A year after the coronavirus pandemic first drove the US economy into the deepest downturn in generations, indicators suggest a strong rebound, with a host of new opportunities placing the country as the front runner in a global recovery.
More than two million Americans are now receiving the vaccine each day, with the number of cases and hospitalizations in decline. As a result, the US economy is rebounding faster than expected from the pandemic induced recession, but what exactly will this recovery look like, and who is most likely to benefit?
According to the International Monetary Fund, the United States' GDP is estimated to expand by 5.1 percent this year, after contracting by 3.5 per cent in 2020 as the pandemic forced lockdowns that shut the doors for most businesses nationwide.
Some analysts think the growth rate could accelerate further, taking into account the nearly US$3 trillion in government stimulus programs that have been put in place, including a US$1.9 trillion package signed into law this month.
Many forecasters think that this influx of funds could push GDP growth as high as 6 or 7 percent, though there are concerns that prices could spiral higher as inflation takes hold. The Federal Reserve has said that the inflationary spikes in coming months are unlikely to last, giving forecasters further reason for hope, and the Fed has also pledged to keep interest rates low until employment recovers.
With the reopening of businesses, many of which have successfully adapted to new COVID-19 restrictions, the country has already regained about half of the 20 million jobs lost in the early weeks of the pandemic. The remaining 10 million jobs come from the hardest-hit service sectors like hotels and restaurants.
These jobs and hours will not likely come back until the vaccine rollout reaches a critical mass of Americans, allowing people to resume normal activities without fear, so businesses and schools can fully reopen.
The aid and stimulus have been critical to bridging COVID-tainted waters, stemming employment losses and setting the scene for the more robust recovery still to come. Biden's stimulus plan is estimated to create 7.5 million jobs this year alone.
Which sectors are thriving?
The housing market, which was already strong before the pandemic, paused only briefly before roaring back hotter than before. Fueled by rock-bottom mortgage rates – and with remote work motivating many workers to move out of congested areas – sales of new and existing homes have jumped about 20 per cent above the pre-pandemic level.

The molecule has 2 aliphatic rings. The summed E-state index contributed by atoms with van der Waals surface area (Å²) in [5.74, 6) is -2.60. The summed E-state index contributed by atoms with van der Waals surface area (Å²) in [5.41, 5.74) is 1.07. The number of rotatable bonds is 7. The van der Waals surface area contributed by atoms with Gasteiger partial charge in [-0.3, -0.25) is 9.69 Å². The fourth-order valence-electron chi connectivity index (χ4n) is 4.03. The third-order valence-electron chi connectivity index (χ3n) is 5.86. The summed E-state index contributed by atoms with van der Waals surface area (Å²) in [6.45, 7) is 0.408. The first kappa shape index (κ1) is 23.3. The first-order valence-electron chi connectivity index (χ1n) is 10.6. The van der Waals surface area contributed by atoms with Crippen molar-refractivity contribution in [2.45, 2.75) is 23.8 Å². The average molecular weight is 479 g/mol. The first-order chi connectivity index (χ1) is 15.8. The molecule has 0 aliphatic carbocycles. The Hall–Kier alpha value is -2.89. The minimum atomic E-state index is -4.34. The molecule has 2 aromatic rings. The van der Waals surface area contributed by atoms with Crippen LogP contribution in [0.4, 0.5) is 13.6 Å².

Manufacturing has also recovered steadily since last summer, although output remains below where it was in early 2020.
And while consumers have been forced to curtail activities, they haven't been shy with their wallets, spending freely on cars, electronics, furniture, and building and gardening supplies. Online retailers have perhaps been the biggest winners, with a sales increase of just under 30 per cent over the year.
The most visible impact of the recession is in the travel, hospitality, and entertainment industry, which will likely come back to life quickly once people can take vacations and enjoy concerts, movies, or plays.
Going forward, it will be the world of business that will see the most potential growth, especially considering that it's already shot ahead about five years due to the usage of Zoom.
Research from McKinsey compares the current situation to the post World War 2 economy over 70 years ago. One of the essential features of the strong and deep economic performance after World War II was strong productivity growth - 2.8 per cent a year from 1947 to 1973.
Part of this growth can be attributed to the private sector adopting the technology developed in wartime to boost commercial ventures, while the government helped expand human capital and infrastructure.
Another McKinsey survey published in October 2020 found that companies are now three times likelier than before the crisis to digitally conduct at least 80 per cent of their consumer transactions. Pre-covid, it had taken a decade or more for new technologies to penetrate the workplace. Now, the hope is that the need to react to the COVID-19 pandemic might accelerate that process, setting the United States up for a major productivity surge.